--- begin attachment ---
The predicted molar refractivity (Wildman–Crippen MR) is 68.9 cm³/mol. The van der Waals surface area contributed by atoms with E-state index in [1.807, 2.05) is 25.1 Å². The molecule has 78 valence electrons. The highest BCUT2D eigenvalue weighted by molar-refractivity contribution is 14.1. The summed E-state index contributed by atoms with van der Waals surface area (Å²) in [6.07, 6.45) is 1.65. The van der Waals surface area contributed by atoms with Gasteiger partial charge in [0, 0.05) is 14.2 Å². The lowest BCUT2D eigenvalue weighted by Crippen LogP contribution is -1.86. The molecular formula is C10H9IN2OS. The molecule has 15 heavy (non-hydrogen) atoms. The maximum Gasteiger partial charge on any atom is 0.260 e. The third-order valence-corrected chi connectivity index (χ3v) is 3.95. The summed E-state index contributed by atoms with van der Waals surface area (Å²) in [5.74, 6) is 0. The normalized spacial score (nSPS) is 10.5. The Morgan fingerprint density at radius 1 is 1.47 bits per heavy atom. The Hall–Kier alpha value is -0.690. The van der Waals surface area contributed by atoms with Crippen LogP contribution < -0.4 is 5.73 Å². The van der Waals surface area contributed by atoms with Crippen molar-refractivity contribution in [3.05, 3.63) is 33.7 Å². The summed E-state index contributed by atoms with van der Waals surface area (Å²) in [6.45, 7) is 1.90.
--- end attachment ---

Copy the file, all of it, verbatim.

The predicted molar refractivity (Wildman–Crippen MR) is 68.9 cm³/mol. The van der Waals surface area contributed by atoms with E-state index in [1.807, 2.05) is 25.1 Å². The molecule has 78 valence electrons. The highest BCUT2D eigenvalue weighted by molar-refractivity contribution is 14.1. The summed E-state index contributed by atoms with van der Waals surface area (Å²) in [6.07, 6.45) is 1.65. The van der Waals surface area contributed by atoms with Gasteiger partial charge in [0, 0.05) is 14.2 Å². The lowest BCUT2D eigenvalue weighted by Crippen LogP contribution is -1.86. The molecular formula is C10H9IN2OS. The molecule has 15 heavy (non-hydrogen) atoms. The maximum Gasteiger partial charge on any atom is 0.260 e. The third-order valence-corrected chi connectivity index (χ3v) is 3.95. The summed E-state index contributed by atoms with van der Waals surface area (Å²) in [5.74, 6) is 0. The normalized spacial score (nSPS) is 10.5. The Morgan fingerprint density at radius 1 is 1.47 bits per heavy atom. The Hall–Kier alpha value is -0.690. The van der Waals surface area contributed by atoms with Crippen LogP contribution < -0.4 is 5.73 Å². The van der Waals surface area contributed by atoms with Crippen molar-refractivity contribution in [3.05, 3.63) is 33.7 Å². The summed E-state index contributed by atoms with van der Waals surface area (Å²) in [6.45, 7) is 1.90.